Look a degree deeper for the crucial clue. While all offensive repertoires diminish by intermission, State just seems to settle too easily for the safer stuff with a sprinkling of low-percentage shots…too low percentage. It's an odd mix of don't-lose caution and big-shot risks. It reminds me of back when I'd play poker with dorm pals, in fact. I stayed safe mostly but when I took a chance, it was the wrong one at the wrong times. Is there a gridiron equivalent of drawing to an inside straight?

You'll notice no commentary on special teams. Because there's no point other than to note the trend of getting most of the aspects right each week, and sometimes very right, with a crucial exception. I guess it was the turn of punt coverage, which actually had been fine all year considering who State had kicked to before. Much will be made of Coach Sylvester Croom's terse and repeated response to queries about punting plans. I'll offer this coverage, so to speak; saying any more in that regard was risking saying much too much, making it seem personal instead of tactical. It's a bitter irony that this coach has often gone out of his way to offer actual, technical reasons for what went wrong only to be accused of ‘blaming the players.' Now reticence is seen as antagonism. You can't win…unless you do.

And Mississippi State just about must win this home game. If this comes across as adding intensity to a staff that's been working and living in a pressure-chamber since halftime at Louisiana Tech, well, so be it. The staff veterans went through much the same from August 2004 through October 2007. This is a different sort of pressure, though, partly because of how last season played out. Another by-the-way; has anyone else been struck at how many of the things that went right last fall have turned the other way this year, for no obvious reason? I'm utterly convinced that the field goal which clanked two weeks ago would have somehow caromed through last season. Or the first-start frenzy snap D.J. Looney made last night when Lee was only trying to make a call? I'd wager the expected bill Ahmed at A&R Auto will hand me this week, after a check of the cooling system and grumbling left-rear axle, that had such happened in November '07 the quarterback not only would have snagged it but gained a few yards in the unplanned process.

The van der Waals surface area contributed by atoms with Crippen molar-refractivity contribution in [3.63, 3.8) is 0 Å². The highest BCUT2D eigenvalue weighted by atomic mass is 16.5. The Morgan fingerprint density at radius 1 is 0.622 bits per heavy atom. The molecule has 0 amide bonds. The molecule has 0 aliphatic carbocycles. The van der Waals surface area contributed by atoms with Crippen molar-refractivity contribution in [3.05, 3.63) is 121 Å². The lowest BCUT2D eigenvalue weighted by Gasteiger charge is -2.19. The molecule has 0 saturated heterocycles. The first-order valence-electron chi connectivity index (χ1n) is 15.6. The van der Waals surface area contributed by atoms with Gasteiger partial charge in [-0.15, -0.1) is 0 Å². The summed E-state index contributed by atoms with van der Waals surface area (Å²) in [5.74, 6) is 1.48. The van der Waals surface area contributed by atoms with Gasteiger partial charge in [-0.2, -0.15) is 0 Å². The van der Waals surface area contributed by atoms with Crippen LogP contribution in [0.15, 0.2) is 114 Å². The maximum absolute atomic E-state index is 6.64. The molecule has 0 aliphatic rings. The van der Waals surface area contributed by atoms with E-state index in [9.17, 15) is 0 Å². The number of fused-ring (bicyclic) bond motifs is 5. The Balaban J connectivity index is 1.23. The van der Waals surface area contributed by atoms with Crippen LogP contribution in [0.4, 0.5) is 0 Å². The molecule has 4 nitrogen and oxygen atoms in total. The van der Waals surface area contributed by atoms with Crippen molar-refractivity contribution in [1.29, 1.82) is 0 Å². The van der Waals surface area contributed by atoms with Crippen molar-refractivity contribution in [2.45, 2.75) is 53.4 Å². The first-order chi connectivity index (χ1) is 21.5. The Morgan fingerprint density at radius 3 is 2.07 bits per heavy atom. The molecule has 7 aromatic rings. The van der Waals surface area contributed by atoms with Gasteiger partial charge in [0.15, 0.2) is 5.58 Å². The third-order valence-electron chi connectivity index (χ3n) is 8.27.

Yet this time around the bounces, all sorts of ‘em, are going much as they did in 2006 when State was all those ‘one plays' from several victories. Going wrong. And it's not some sort of karmic payback for a lot of good '07 luck. Yes, several foes who self-destructed on State last year aren't handing games over now. But I think it goes deeper, to a degree of, oh, let's call it indecisiveness at what prove to be crucial junctures against teams that already have at least some and often lots of advantages over the '08 Bulldog lineups. Or of not indecisiveness, then making the wrong decisions at the right times and vice-versa.